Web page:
Building a foundation for partnership

Meyer staff in front of the Chachalu Museum in Grand Ronde.

Many of us that have come through the public education system know very little about the nine federally recognized Tribal nations who have existed since time immemorial in this place we now call Oregon. It’s no coincidence: The invisibility of Native people is intentional and systematized. We’ve also been fed a steady diet of biased stereotypes and indoctrinated to colonialism, which allows us to overlook how the control and exploitation of Indigenous lands impact how we relate to one another and the natural world.

Unlearning these biases and dismantling colonial systems are critical if we are to move forward in building a just, multicultural, democratic state where all people can thrive.

Meyer and other organizations will never have the formal, government-to-government relationship that federal and state jurisdictions are required to forge with Tribal nations. For us to have a productive, voluntary relationship with Native communities, then, we need first to challenge ourselves to build a solid foundation for partnership. One that seeks authentic and deliberate relationship-building, cross-cultural learning, and an understanding of Tribal history, governance and current Tribal community priorities. Only then can we be ready for productive partnership.

Meyer staff and trustees have taken this challenge to heart. We worked to develop a base understanding of Native American sovereignty, to understand that Tribes are the original stewards of the land and waters and how rich traditional knowledge can inform our collective practices. We’ve invested time to meet with each of the Native nations in our state and listen to their unique histories, customs and wisdom as well as their current priorities and how we can partner with them. And we’ve started to decolonize our language and processes. Indigenous staff members at Meyer shape the culture of the organization, provide leadership around relationship-building with Tribes and remind us of the areas where more learning is needed.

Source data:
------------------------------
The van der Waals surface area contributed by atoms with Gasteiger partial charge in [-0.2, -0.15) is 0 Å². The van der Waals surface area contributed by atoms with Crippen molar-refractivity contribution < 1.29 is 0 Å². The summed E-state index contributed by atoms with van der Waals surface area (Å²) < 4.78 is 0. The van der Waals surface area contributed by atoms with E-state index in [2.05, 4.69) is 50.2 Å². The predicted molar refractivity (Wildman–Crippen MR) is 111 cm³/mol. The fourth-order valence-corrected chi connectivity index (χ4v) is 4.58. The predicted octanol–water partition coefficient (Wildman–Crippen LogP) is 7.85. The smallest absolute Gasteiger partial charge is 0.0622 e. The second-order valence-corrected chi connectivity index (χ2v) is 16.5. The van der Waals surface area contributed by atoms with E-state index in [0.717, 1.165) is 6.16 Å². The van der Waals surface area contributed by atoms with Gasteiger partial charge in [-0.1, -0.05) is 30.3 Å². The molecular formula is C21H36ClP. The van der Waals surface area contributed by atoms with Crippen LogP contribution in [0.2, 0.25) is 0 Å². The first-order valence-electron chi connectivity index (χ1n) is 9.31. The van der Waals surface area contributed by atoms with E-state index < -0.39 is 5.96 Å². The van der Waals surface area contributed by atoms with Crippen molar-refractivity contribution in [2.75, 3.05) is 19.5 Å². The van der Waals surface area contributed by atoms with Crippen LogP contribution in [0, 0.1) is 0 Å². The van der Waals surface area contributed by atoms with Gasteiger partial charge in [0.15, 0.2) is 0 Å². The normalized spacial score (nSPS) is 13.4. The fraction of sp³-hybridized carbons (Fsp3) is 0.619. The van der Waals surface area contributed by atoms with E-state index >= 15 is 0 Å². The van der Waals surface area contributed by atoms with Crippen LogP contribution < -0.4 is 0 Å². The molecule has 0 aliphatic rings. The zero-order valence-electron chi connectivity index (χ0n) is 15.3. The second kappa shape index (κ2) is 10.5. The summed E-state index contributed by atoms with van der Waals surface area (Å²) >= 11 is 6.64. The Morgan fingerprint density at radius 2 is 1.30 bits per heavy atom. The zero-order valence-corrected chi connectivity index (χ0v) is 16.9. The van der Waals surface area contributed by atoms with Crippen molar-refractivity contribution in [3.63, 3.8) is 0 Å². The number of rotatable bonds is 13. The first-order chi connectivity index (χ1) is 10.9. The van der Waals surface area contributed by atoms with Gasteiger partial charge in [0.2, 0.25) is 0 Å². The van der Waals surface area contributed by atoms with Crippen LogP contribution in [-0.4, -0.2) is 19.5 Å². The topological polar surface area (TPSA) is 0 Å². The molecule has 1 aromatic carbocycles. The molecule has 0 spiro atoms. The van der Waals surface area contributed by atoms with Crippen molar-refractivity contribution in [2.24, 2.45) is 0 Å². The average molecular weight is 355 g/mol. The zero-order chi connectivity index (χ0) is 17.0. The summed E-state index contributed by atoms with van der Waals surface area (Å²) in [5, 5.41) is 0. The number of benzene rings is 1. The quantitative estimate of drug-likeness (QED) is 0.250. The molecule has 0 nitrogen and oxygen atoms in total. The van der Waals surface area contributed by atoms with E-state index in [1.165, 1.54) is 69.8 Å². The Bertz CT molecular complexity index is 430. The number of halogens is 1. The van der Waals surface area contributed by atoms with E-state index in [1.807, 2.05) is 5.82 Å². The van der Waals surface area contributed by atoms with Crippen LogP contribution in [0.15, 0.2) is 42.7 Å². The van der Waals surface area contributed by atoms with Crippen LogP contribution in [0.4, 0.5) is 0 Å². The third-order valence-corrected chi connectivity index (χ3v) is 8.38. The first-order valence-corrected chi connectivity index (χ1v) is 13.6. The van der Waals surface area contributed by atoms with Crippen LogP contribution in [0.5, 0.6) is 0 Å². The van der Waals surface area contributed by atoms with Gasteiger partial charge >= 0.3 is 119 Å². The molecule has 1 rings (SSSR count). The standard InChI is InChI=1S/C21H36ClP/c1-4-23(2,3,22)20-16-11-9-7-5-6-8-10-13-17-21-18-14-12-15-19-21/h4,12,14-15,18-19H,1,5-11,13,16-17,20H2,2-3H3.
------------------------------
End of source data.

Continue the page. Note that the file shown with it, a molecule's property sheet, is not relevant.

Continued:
One important partner in Meyer’s journey is the Institute for Tribal Governance (ITG) at Portland State University, which has helped us acquire knowledge of history as well as current Indigenous world views, Tribal politics and tribal community priorities. After two program directors (Jill and Theresa) participated in the yearlong Professional Certificate in Tribal Relations program at the ITG, we came away enthusiastic that other organizations could benefit from cross-cultural learning and intentional relationship-building.

In early December, Meyer is experimenting with ITG to bring a Tribal Relations workshop to a group of Meyer grantees in the Housing Opportunities and Healthy Environment portfolios whose work connects with Tribes or serves Indigenous people. Over two half-day sessions, the group will receive a condensed version of Tribal history and sovereignty. It is not nearly enough time for deep understanding, but it will serve as a springboard for more learning and create connections for nonprofits to figure out together how to build a strong foundation and show up as better partners with Tribes.

If the experiment is successful, we can help folks begin to move away from transaction-focused relationships and form relationships based on Indigenous understandings of reciprocity and kinship with humans, other organisms and living systems. Together, we must learn from and honor our past, include all voices at the table in our present, and build the foundation for a thriving and inclusive future.

— Theresa

Interested in learning more about building a foundation for partnership and decolonizing your workplace? Here are some resources for more learning: